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Water Res ; 137: 395-406, 2018 06 15.
Artigo em Inglês | MEDLINE | ID: mdl-29544822


Water sensitive interventions are being promoted to reduce the adverse impacts of urban development on natural water cycles. However it is currently difficult to know the best strategy for their implementation because current and desired urban water performance is not well quantified. This is particularly at the city-region scale, which is important for strategic urban planning. This work aimed to fill this gap by quantifying the water performance of urban systems within city-regions using 'urban water metabolism' evaluation, to inform decisions about water sensitive interventions. To do this we adapted an existing evaluation framework with new methods. In particular, we used land use data for defining system boundaries, and for estimating natural hydrological flows. The criteria for gauging the water performance were water efficiency (in terms of water extracted externally) and hydrological performance (how much natural hydrological flows have changed relative to a nominated pre-urbanised state). We compared these performance criteria for urban systems within three Australian city-regions (South East Queensland, Melbourne and Perth metropolitan areas), under current conditions, and after implementation of example water sensitive interventions (demand management, rainwater/stormwater harvesting, wastewater recycling and increasing perviousness). The respective water efficiencies were found to be 79, 90 and 133 kL/capita/yr. In relation to hydrological performance, stormwater runoff relative to pre-urbanised flows was of most note, estimated to be 2-, 6- and 3- fold, respectively. The estimated performance benefits from water sensitive interventions suggested different priorities for each region, and that combined implementation of a range of interventions may be necessary to make substantive gains in performance. We concluded that the framework is suited to initial screening of the type and scale of water sensitive interventions needed to achieve desired water performance objectives.

Cidades , Hidrologia/métodos , Ciclo Hidrológico , Austrália , Conservação dos Recursos Naturais/métodos , Chuva , Reciclagem , Urbanização , Águas Residuárias , Abastecimento de Água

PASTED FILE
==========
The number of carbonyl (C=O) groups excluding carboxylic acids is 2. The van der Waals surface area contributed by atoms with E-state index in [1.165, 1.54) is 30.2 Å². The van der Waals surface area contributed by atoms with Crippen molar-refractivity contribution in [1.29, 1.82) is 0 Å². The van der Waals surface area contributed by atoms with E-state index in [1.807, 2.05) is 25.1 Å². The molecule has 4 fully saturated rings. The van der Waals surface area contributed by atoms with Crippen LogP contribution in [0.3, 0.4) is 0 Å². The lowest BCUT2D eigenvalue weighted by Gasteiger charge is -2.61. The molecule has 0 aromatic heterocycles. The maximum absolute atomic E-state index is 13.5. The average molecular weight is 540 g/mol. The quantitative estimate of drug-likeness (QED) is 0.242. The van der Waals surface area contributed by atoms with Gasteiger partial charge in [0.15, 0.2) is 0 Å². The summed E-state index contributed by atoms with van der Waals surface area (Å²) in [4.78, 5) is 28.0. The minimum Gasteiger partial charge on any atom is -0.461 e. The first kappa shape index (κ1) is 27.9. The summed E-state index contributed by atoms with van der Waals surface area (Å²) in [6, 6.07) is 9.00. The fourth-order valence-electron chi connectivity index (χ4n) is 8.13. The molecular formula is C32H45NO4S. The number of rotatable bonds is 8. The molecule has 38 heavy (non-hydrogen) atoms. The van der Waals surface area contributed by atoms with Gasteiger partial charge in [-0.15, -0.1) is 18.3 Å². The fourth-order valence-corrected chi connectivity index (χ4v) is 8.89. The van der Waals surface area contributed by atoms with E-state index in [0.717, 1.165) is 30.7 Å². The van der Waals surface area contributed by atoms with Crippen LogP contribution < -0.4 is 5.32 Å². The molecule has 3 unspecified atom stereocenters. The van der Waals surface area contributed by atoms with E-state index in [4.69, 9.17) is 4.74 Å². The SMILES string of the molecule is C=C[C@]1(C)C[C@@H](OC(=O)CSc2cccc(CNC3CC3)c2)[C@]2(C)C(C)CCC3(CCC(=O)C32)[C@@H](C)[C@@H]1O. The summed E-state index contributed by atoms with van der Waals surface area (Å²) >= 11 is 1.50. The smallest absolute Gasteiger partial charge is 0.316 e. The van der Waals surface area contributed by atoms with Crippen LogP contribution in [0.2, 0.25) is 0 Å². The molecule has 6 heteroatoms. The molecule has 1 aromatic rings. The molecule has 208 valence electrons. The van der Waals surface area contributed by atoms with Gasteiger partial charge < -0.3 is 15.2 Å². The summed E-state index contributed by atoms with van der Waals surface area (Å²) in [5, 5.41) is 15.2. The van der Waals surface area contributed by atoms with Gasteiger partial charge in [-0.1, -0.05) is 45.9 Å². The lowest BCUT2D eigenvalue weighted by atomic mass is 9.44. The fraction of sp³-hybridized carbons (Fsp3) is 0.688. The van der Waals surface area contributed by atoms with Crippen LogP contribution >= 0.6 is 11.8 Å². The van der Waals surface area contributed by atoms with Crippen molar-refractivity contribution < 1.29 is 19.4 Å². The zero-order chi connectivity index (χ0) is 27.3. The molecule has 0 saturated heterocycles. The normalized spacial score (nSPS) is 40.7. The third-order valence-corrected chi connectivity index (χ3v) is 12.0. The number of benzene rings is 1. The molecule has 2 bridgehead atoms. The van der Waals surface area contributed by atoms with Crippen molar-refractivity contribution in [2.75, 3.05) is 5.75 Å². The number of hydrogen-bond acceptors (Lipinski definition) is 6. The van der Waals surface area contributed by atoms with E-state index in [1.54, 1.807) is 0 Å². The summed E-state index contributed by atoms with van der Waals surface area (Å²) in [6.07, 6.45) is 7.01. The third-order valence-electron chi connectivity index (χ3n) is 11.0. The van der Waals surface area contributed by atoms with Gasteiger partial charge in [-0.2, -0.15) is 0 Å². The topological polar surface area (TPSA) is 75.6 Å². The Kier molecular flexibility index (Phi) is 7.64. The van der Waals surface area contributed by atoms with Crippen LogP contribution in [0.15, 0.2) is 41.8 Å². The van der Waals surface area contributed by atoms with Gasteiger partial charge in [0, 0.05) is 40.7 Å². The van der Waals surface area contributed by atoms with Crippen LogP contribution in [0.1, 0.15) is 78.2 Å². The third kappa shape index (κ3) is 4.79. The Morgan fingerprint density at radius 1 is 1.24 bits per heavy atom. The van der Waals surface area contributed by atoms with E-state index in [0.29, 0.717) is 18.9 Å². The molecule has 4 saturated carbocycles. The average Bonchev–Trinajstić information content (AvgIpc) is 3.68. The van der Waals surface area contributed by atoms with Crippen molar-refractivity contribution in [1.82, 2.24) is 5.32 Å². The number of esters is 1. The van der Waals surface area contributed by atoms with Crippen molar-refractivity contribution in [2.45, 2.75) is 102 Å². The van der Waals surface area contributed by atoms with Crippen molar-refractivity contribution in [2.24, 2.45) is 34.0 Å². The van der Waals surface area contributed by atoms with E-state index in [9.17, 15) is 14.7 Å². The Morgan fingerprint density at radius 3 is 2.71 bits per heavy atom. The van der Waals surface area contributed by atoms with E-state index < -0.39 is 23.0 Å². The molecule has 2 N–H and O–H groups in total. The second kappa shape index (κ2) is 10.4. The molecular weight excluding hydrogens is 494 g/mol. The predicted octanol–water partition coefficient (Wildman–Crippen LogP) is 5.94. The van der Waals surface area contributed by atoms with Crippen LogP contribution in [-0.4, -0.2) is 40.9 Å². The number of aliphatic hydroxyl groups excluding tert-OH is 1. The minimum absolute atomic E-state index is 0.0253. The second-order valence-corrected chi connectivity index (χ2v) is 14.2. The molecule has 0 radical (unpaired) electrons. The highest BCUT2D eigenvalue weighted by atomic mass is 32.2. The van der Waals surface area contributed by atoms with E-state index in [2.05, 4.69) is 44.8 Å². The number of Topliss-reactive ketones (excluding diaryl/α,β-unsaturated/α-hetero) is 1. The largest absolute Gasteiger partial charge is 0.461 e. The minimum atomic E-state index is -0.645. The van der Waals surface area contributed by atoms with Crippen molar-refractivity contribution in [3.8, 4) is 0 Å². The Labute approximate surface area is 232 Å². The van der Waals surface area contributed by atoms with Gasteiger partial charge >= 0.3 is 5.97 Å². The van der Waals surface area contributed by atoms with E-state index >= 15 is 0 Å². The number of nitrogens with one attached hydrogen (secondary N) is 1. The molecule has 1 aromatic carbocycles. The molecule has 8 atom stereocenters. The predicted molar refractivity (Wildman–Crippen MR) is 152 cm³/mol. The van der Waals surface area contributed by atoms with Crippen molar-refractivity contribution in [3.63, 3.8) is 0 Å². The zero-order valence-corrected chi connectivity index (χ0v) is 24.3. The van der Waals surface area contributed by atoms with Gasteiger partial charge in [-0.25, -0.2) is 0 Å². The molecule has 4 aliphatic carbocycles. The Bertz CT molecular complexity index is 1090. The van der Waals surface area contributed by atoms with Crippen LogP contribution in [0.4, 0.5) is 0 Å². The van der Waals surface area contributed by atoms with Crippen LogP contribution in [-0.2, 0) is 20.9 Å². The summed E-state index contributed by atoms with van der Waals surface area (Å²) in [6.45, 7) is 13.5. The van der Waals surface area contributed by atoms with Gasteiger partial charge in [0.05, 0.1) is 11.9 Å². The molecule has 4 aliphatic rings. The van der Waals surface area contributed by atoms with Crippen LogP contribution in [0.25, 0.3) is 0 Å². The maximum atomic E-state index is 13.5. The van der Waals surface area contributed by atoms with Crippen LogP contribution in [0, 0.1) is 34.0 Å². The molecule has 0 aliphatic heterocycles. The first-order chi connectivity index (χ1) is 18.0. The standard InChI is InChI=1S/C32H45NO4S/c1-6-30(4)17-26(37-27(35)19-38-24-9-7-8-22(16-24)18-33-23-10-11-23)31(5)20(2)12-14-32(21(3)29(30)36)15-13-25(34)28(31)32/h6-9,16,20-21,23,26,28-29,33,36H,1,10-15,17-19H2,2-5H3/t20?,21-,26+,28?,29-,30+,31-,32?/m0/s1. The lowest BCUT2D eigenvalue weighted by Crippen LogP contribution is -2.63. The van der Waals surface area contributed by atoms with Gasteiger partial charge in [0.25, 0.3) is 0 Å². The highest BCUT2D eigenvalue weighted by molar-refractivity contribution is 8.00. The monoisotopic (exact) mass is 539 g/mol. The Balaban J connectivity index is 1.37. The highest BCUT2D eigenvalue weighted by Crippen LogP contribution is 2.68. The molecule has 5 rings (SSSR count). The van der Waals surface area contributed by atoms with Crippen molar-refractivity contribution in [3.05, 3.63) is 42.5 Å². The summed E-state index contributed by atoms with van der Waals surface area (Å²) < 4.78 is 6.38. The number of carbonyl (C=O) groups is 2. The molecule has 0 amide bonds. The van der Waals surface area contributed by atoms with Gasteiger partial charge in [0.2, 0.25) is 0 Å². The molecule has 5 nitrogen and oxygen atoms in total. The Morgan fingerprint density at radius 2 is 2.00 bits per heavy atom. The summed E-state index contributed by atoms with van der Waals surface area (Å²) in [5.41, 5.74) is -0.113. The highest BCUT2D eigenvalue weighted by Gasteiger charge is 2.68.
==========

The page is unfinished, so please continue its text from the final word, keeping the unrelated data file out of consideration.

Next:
Evol Dev ; 11(1): 80-7, 2009.
Artigo em Inglês | MEDLINE | ID: mdl-19196335


During development and evolution individuals generally face a trade-off between the development of weapons and gonads. In termites, characterized by reproductive division of labor, a caste evolved-the soldiers-which is completely sterile and which might be released from developmental trade-offs between weapons and testes. These soldiers are exclusively dedicated to defense. First, we investigated whether defensive traits are under selection in sterile termite soldiers using allometric analyses. In soldiers of the genus Cryptotermes phragmotic traits such as a sculptured and foreshortened head evolve rapidly but were also lost twice. Second, we compared the scaling relationships of these weapons with those in solitary insects facing a trade-off between weapons and gonads. Defensive traits consistently had lower slopes than nondefensive traits which supports the existence of stabilizing selection on soldier phragmotic traits in order to plug galleries. Moreover, soldier head widths were colony specific and correlated with the minimum gallery diameter of a colony. This can proximately be explained by soldiers developing from different instars. The scaling relationships of these termite soldiers contrast strikingly with those of weapons of solitary insects, which are generally exaggerated (i.e., overscaling) male traits. These differences may provide important insights into trait evolution. Trade-offs constraining the development of individuals may have been uncoupled in termites by evolving different castes, each specialized for one function. When individuals in social insect are "released" from developmental constraints through the evolution of castes, this certainly contributed to the ecological and evolutionary success of social insects.

Evolução Biológica , Hierarquia Social , Isópteros/genética , Fenótipo , Seleção Genética , Adaptação Biológica/fisiologia , Análise de Variância , Animais , Biometria , Pesos e Medidas Corporais , Cabeça/anatomia & histologia , Isópteros/fisiologia
J Chem Ecol ; 28(6): 1221-35, 2002 Jun.
Artigo em Inglês | MEDLINE | ID: mdl-12184399


Interactions between male Nauphoeta cinerea cockroaches are characterized by an elaborate ritual that leads to a stable dominant-subordinate hierarchy between two individuals. Chemical signals involving volatile sex pheromones and cuticular hydrocarbons play an important role in establishing and maintaining dominance status. The present study was performed to identify cuticular hydrocarbons in two- and three-times dominant or subordinate individuals obtained by forcing dyadic encounters. Two methods, i.e., solid-phase microextraction (SPME) and organic solvent extraction, were used to isolate cuticular hydrocarbons. A total of 23 peaks of cuticular hydrocarbons were identified. Analysis showed quantitative differences in hydrocarbon profiles of three-times dominant and subordinate individuals according to extraction method and dominance status. Dominant individuals were characterized by higher proportions of the monomethylalkanes 11- and 13-MeC36, 13- and 15-MeC38, and 11-, 13-, and 15-MeC35, while subordinate individuals had higher proportions of the following monomethylalkanes: 7-, 9-. and 11-MeC31, 5-MeC31, 3- and 8-MeC32, and 9-, 10-, 11-, and 12-MeC32. Discussion focuses on the reliability of hydrocarbons as indicators of dominance status and on their correlation with physiological processes.

Baratas/química , Hidrocarbonetos/análise , Animais , Cromatografia Gasosa , Baratas/fisiologia , Feminino , Humanos , Masculino